Nevertheless, thanks to Broneer, Thompson, and Skouras, the ASCSA managed to produce a film of enduring value in 1947, one that serves as a vivid testimony to a love of Greece, both the land and its people, that still characterizes the work of the ASCSA today. (You can watch the 40 minute film in YouTube.)

THEODORE LESLIE SHEAR AND THE DODECANESIAN NATIONAL COUNCIL

The papers of Nicholas Mavris provide plenty of insight into the actions of another organization, the American Friends of Greece (AFG), and Theodore Leslie Shear (1880-1945), its vice chairman and director of the School’s excavations in the Athenian Agora (1931-1945).

Theodore Leslie Shear and architect Piet de Jong, Agora Excavations 1935. ASCSA, Athenian Agora Excavations Archive.

Established by a group of American philhellenes in 1923, the AFG’s mission was to contribute to the strengthening of Greece after the Asia Minor catastrophe. During World War II, the AFG contributed enthusiastically to the relief of the Greek people through the GWRA. In order to avoid duplicating the work of other agencies interested in the rehabilitation of Greece, the AFG concentrated its efforts on educational institutions in Greece, through contributions to Athens College and Pierce College, the establishment of scholarships, publication of scientific studies, and the promotion of good cultural relations between America and Greece. The officers of the AFG included eminent members of the ASCSA, such as Edward Capps, George H. Chase, Theodore L. Shear, and W. Stuart Thompson. The ASCSA Archives preserves several issues of the organization’s bulletin, The Philhellene. In the Gennadius Library, one can find publications of the organization; e.g., Greece Fights, by Homer W. Davis, and Let Freedom Ring, which was issued on the occasion of a benefit dinner held in honor of the Greek people on March 25th, 1942.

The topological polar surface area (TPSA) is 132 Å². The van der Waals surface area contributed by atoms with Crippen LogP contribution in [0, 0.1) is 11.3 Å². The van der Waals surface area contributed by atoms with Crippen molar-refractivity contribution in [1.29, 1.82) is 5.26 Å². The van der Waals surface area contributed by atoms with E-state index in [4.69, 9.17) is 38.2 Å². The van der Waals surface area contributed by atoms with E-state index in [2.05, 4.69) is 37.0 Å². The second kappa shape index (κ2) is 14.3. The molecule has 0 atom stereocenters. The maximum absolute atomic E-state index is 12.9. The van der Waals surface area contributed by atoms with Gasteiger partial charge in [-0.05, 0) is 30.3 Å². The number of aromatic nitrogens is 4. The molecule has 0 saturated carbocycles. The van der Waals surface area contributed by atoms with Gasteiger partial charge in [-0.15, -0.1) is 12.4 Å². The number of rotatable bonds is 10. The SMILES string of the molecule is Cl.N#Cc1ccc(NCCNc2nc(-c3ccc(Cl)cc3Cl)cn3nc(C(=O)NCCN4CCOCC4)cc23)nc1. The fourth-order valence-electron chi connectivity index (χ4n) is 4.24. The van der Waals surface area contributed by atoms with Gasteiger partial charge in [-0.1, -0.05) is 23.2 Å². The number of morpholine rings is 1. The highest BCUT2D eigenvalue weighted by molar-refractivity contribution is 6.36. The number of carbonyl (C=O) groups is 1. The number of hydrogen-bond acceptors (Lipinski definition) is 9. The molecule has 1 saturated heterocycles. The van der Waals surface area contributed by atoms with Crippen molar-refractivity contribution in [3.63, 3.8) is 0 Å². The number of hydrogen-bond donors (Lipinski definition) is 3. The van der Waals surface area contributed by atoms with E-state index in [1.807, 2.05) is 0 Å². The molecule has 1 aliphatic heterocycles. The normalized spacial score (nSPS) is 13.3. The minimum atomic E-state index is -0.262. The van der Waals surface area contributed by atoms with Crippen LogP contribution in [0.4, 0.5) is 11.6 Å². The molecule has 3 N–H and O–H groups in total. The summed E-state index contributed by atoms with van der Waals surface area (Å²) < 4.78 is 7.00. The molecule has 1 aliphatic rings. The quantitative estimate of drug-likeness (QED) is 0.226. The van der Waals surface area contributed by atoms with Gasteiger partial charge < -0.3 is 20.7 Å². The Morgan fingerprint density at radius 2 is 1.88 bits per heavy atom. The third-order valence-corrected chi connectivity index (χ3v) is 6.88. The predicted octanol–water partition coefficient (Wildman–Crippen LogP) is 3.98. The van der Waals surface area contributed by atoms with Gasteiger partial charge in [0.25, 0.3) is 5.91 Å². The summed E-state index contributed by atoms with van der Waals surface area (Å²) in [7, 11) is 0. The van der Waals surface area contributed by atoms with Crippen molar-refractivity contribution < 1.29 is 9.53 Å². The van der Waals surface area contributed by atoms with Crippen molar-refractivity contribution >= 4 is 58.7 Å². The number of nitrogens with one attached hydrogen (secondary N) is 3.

The Philhellene. Bulletin of the American Friends of Greece, October-November 1942. ASCSA Archives, Peter Topping Papers.

In addition to its educational mission, the AFG became involved, through its vice chairman, in the liberation of the Dodecanesian Islands. In an editorial essay in the October-December 1943 issue of The Philhellene, Shear boldly expressed his support for the Dodecanesian cause:

“Let the injustice of the past thirty years be expiated by immediate delivery of the Islands to Greece as soon as they are liberated! Let not the Dodecanese continue to be an apple of discord in the Eastern Mediterranean.”

The editorial essay had been preceded by an exchange of letters between Shear and Mavris, the president of the Dodecanesian National Council. The letters show that Shear was considered a staunch supporter of the Dodecanesian issue, and that the Dodecanesian Council frequently sought and accepted his advice on how to proceed. In fact, in the board of directors meeting of the Dodecanesian Council on September 15, 1943, Shear was unanimously elected an honorary member of the Council.

Anniversary dinner and dance of the Dodecanesian League of America and societies affiliated with the Dodecanesian National Council, 1940. ASCSA Archives, Nicholas Mavris Papers.